Case study: Plymouth Life Centre sporting venue

Case study
Plymouth Life Centre building - sporting venue

The challenge

Plymouth City Council wanted to establish an outstanding sporting venue of regional and national significance for sport and recreation, health, education and culture which would be open and affordable to all. The aquatics facilities were to be the largest in southern England (outside of the Olympic park).

The objective

To design and built to high standards using modern technology, be sustainable and energy efficient and accessible to all. To involve the community from the very early design phase right through construction and to make sure the centre met the needs of its potential users and be a driver in addressing health inequalities within the city.

How local authority building control helped

Plymouth City council’s building control team worked very closely with contractors Balfour Beatty to make the Life Centre as environmentally friendly as possible – achieving the Building Research Establishment’s BREEAM rating of ‘very good’.

The centre has high levels of insulation and air tightness, reuses heat from the air conditioning, recirculates rainwater and water from the swimming pools for non-drinking use and has extensive use of solar-controlled glass – preventing the centre overheating in summer or getting too cold in winter. The centre also gets 20% of its energy from sustainably generated sources. All this makes it one of the most sustainable buildings of its type.

The focus on accessibility led to more than 30 community engagement events being held at the early design stage. These covered local community groups, sports governing bodies and particularly local disabled people and sports groups. And during the construction thousands of local people and groups visited the site along with local schools and colleges.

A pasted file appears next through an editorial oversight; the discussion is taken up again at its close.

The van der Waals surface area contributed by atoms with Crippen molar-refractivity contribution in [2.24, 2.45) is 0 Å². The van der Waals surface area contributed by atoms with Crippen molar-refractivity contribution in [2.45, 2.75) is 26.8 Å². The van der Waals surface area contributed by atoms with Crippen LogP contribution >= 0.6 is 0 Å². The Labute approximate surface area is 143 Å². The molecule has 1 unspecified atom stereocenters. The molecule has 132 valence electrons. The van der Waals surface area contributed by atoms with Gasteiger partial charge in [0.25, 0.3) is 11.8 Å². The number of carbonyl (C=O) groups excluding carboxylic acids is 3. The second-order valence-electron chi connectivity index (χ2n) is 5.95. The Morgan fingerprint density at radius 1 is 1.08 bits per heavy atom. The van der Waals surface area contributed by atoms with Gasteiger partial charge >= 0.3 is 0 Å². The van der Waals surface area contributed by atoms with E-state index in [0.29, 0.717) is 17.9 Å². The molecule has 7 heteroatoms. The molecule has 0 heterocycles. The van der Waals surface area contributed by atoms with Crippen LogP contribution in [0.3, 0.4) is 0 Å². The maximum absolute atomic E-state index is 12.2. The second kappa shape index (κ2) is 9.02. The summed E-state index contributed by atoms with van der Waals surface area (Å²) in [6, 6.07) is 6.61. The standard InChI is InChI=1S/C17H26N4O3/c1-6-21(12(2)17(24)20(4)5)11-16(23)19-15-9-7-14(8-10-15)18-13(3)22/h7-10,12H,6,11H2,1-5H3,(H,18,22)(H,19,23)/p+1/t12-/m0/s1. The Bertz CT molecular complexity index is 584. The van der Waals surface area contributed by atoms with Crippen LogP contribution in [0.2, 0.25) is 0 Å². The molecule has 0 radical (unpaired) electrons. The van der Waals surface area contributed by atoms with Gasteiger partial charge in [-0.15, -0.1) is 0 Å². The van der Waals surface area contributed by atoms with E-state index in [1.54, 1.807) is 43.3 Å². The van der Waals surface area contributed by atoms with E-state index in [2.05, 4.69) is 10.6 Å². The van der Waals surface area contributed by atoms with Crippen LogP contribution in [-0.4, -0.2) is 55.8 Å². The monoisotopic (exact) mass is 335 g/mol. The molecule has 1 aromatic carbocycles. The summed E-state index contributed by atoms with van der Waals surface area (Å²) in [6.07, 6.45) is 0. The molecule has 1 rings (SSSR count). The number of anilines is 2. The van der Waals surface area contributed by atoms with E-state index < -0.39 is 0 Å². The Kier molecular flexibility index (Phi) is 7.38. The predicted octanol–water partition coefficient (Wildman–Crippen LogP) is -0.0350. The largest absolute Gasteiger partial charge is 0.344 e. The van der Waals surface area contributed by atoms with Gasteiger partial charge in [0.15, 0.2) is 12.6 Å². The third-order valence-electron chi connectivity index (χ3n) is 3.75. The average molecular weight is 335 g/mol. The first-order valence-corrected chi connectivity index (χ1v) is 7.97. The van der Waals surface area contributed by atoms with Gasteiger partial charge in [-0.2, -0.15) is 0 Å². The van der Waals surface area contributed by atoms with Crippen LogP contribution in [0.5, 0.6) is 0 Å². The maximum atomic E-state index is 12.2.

The results

A total of 450 jobs (80% from Plymouth’s travel to work area) were supported by the construction, 16 new apprenticeships were created, 200 college students given work experience and a dozen long term unemployed were given placements to gain experience in various building trades.

The use of the centre has exceeded all projections, with 100,000 users a month making it the busiest aquatics centre in the UK. This helped Plymouth increase local sports participation rates.

The centre was chosen as a training base for several Olympic watersports teams, hosted the Ability Games and has been awarded the Inclusive Fitness Initiative. The disabled bowling club with its purpose built facility has expanded to deliver Help for Heroes’ programmes for injured service personnel.


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